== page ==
15 Must-See Ruins To Visit In Egypt

Egypt without a doubt has one of the largest collections of ancient architecture in the world. With amazing ancient temples, pyramids and villages, you’ll have an eyeful to see and experience. Here are a few of the must-see ruins in Egypt.

(Tizianok/Wikimedia Commons)

(Tizianok/Wikimedia Commons)

1. Karnak Temple Complex 

Made up of a mixture of decayed temples, chapels, pylons, and other buildings, the Karnak Temple Complex was built during the reign of Senusret I in the Middle Kingdom. It continued into the Ptolemaic period, although most of the extant buildings date from the New Kingdom.

(Wikimedia Commons)

(Wikimedia Commons)

2. Abu Simbel Temples 

Situated on the western bank of Lake Nasser are the two massive rock temples that make up the Abu Simbel Temples. Part of the UNESCO World Heritage Site known as the Nubian Monuments, the twin temples were originally carved out of the mountainside during the reign of Pharaoh Ramesses II in the 13th century BC.

(Wouter Hagens/Wikimedia Commons)

(Wouter Hagens/Wikimedia Commons)

3. Valley of the Kings 

For nearly 500 years from the 16th to the 11th century BC, the Valley of the Kings, which is situated on the bank of Nile River, was an area in Egypt where tombs were constructed for the Pharaohs and powerful nobles.

(Wikimedia Commons)

(Wikimedia Commons)

4. Luxor Temple 

This large temple is also located on the banks of the Nile River, located in the city of Luxor. The temple is known by Egyptians as the southern sanctuary as it has several chapels. 

(Ricardo Liberato/Wikimedia Commons)

(Ricardo Liberato/Wikimedia Commons)

5. Pyramids of Giza 

With over four million visitors a year, this the most popular attraction and ruins in Egypt. Even though the pyramids have been venerated for 4,500 years, no one knows how old the they actually are. 

 (Bs0u10e01/Wikimedia Commons)

(Bs0u10e01/Wikimedia Commons)

6. The Museum of Egyptian Antiquities

With the world’s largest collection of Pharaonic antiquities, the Egyptian Museum of Antiquities is one of the best places to see some of the most important pieces of ancient Egyptian history.

(Berthold Werner/Wikimedia Commons)

(Berthold Werner/Wikimedia Commons)

7. Saqqara 

This ancient burial ground features numerous pyramids and mastabas (benches). One of the post popular places to visit on the huge grounds is the famous step pyramid of Djoser built during the Third Dynasty. 

(Ivan Marcialis/Wikimedia Commons)

(Ivan Marcialis/Wikimedia Commons)

8. The Temple of Philae 

The stunning Temple of Philae is an island in the reservoir of the Aswan Low Dam which is located downstream of the Aswan Dam and Lake Nasser. The site was moved to the island after flooding and is also part of the UNESCO Nubia Campaign.

 (Than217/Wikimedia Commons)

(Than217/Wikimedia Commons)

9. Colossi of Memnon

The Colossi of Memnon is composed of two massive stone statues of Pharaoh Amenhotep III which stood for 3,400 years in the Theban necropolis across the Nile from Luxor.

(Heksamarre/Wikimedia Commons)

(Heksamarre/Wikimedia Commons)

10. Siwa Oasis 

The Siwa Oasis is between Qattara Depression and the Egyptian Sand Sea in the Libyan Desert, and is one of Egypt’s most isolated settlements with only 23,000 people living there. It was also home to the oracle of Amon and the ruins are still there to prove it.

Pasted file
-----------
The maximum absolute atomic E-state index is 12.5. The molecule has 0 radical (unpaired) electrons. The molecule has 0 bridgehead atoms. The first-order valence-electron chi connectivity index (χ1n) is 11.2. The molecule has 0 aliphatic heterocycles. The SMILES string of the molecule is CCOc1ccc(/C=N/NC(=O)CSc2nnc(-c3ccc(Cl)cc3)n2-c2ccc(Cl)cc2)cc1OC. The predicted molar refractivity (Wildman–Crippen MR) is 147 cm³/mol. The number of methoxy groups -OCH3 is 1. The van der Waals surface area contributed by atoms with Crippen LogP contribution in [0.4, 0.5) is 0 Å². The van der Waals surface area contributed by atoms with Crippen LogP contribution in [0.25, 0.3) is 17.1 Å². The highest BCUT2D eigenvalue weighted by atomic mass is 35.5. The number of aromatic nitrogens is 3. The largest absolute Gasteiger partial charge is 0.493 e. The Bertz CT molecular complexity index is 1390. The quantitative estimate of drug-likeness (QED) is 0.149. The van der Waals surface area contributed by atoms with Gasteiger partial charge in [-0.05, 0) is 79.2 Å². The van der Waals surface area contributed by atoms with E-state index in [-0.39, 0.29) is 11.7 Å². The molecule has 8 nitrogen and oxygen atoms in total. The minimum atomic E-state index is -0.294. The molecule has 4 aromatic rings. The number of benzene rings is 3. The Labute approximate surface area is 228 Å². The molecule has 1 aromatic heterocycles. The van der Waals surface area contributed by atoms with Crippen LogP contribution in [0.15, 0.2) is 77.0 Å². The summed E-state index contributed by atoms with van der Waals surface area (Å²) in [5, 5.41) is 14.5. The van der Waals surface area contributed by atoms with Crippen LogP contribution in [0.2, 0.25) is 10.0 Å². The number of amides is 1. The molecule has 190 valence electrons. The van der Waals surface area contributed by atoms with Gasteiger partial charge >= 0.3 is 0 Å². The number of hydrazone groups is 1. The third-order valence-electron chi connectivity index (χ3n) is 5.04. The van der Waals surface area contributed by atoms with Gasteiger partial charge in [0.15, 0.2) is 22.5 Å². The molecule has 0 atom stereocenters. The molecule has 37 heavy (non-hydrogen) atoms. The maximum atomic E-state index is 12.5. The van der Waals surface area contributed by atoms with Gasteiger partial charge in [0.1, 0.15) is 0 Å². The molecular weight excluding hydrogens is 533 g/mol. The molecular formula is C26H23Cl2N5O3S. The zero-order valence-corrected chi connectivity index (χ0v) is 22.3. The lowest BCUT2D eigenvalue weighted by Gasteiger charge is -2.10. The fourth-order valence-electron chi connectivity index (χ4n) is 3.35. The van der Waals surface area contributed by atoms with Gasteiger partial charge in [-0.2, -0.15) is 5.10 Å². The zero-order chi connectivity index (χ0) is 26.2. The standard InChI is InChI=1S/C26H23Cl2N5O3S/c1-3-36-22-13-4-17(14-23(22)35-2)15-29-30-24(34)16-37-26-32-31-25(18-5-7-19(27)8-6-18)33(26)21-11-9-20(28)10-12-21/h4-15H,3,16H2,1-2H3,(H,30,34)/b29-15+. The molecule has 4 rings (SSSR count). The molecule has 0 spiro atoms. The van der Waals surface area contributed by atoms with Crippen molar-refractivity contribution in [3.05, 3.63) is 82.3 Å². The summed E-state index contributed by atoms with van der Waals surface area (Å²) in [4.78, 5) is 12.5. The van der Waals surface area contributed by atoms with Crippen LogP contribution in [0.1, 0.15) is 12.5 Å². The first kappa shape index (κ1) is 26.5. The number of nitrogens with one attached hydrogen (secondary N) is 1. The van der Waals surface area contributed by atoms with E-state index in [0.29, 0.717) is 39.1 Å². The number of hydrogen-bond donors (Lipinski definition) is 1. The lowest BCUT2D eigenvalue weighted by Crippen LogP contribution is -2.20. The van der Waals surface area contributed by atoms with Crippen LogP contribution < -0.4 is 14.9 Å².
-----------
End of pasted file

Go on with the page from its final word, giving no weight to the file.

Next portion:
(Merlin-UK/Wikimedia Commons)

(Merlin-UK/Wikimedia Commons)

11. Medinet Habu 

Also known as Mortuary Temple of Ramesses III, Medinet Habu is an important New Kingdom structure. Besides its size and architectural importance, it also has an artistic importance as it has the source of inscribed reliefs depicting the advent and defeat of the Sea Peoples during the reign of Ramesses III.

(Berthold Werner/Wikimedia Commons)

(Berthold Werner/Wikimedia Commons)

12. Saint Catherine’s Monastery 

Built between 548 and 565, this Christian monastery is one of the oldest working ones in the world, it’s also a UNESCO World Heritage Site. After it was built, the area around it started to grow into a small town and is now known as Saint Katherine City. 

(Dan Lundberg/Wikimedia Commons)

(Dan Lundberg/Wikimedia Commons)

13. Deir el-Bahari 

Dayr el-Bahari is a complex of mortuary temples and tombs that are part of the Theban Necropolis. Located on the west bank of the Nile, the first monument built at the site was the mortuary temple of Mentuhotep II which was constructed during the 15th century BC.

(Ad Meskens/Wikimedia Commons)

(Ad Meskens/Wikimedia Commons)

14. Temple of Edfu 

Also on the west bank of the Nile is the Temple of Edfu which is one of the best preserved temples in Egypt. The inscriptions on the walls provide important information about language, myth and religion. The temple which is dedicated to the falcon god Horus was built in the Ptolemaic period between 237 and 57 BC.

(CarstenW/wikimedia Commons)

(CarstenW/wikimedia Commons)

15. Citadel of Qaitbay 

Built in 1477 AD, the Citadel of Qaitbay is a 15th century defensive fortress located on the Mediterranean Sea. It is situated on the eastern side of the northern tip of Pharos Island in the Eastern Harbour of Alexandria.

More from AFKTravel:

15 Things To Do With Kids In Egypt

10 Things You Didn’t Know About Alexandria, Egypt

City Guide: Cairo, Egypt

 

 


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